Scotland is not typically a place I look to in my search for metal. Further, I am certainly not in the frame of mind to think that the small, British sovereign state would produce a band that is capable of inspiring a sense of awe within me. I’m not sure why I held this opinion. I find nothing wrong with the Scottish. Hell, I’m actually of partial Scottish heritage; but I just can’t think of any bands I’ve ever listened to from this area. Well, now I have to change my mindset, as I recently took in the new release from FALLOCH. Their sophomore effort, This Island, Our Funeral, was released in September of 2014 throughout Europe, and, as of January 27, will finally reach our native shores, thanks to Candlelight Records.
After listening to the disc, I can’t say that I’m thrilled I had to wait over three months to get my hands on it, in comparison to our comrades across the pond; however, what awaited me was well worth the time. Offering a dark and brooding atmosphere, This Island, Our funeral, entrances the listener with cascading melodies and haunting vocals over a mystifying panoramic scenery. The content of the record is perplexing, yet plays out with a lush simplicity that I found to be profound. It stands without easy categorization, blending elements of post-rock, art-metal and folk music into a bewilderingly abstruse package. I would almost liken the sound to TOOL meets ISIS, yet I would still find myself standing leagues away from a fitting description.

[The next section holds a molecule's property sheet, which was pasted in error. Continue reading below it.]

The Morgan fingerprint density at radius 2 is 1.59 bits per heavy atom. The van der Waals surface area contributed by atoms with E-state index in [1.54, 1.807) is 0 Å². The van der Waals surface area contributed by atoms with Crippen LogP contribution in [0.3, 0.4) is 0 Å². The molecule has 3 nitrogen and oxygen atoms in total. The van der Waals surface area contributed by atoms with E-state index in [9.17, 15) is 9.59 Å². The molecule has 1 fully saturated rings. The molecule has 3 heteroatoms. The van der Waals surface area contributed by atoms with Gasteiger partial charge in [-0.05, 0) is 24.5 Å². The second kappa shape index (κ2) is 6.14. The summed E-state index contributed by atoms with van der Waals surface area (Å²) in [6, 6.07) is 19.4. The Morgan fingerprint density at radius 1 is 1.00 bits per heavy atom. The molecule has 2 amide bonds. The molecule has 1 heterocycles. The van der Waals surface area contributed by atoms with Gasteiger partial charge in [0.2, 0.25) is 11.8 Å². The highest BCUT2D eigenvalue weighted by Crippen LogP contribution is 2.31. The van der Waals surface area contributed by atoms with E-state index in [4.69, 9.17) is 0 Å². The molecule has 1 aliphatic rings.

This ambiguous description can be illustrated throughout, even from the opening track, “Tòrradh”; a song that opens with walls of droning guitars, the sound of Scottish flutes and an intrepidly soaring vocal melody. However, the song erupts to a dramatic, churning whirlwind of climactic sound. “For Life” continues the esoteric ebb and flow, matching pounding double bass rhythms with passages of seductive guitar work. This is followed by the spacey lure of “For Dir”, an ominous and airy track that is as clouded as it is suggestive. The heaviest or at least the more impending number can be found in “Brahan”. This is also the only spot where you will find harsh vocals, presented in unintelligible yelling during the intro. The ethereal aura continues through to the close of the record, with the ambient epics of “I Shall Build Mountains” and “Sanctuary”. Both songs capture the definition of melancholy, while dousing the listener in emotive, yet tranquil waters.
While trying to bring things to a close, I find that I have spent all but maybe a few of the adjectives I know that are fitting of this disc. That said, I offer the metaphoric by way of the cover art for This Island, Our Funeral. Whether uncanny, or precisely planned, the vision of a storm-surged shoreline, drenched in fog, eluding the mountains in the distance brings a cold eeriness to the mind. It is the picturesque interpretation of the isolated, and yet it also holds an enchanting beauty that resonates a lingering sense of optimism. Simply stated, FALLOCH have created a chilling and moving piece of work that will capture more than just your attention. If you’re looking for a record to lose yourself to during these colder months, this is the one.
STANDOUT TRACKS: ALL OF THEM
– FRENCH CHEESE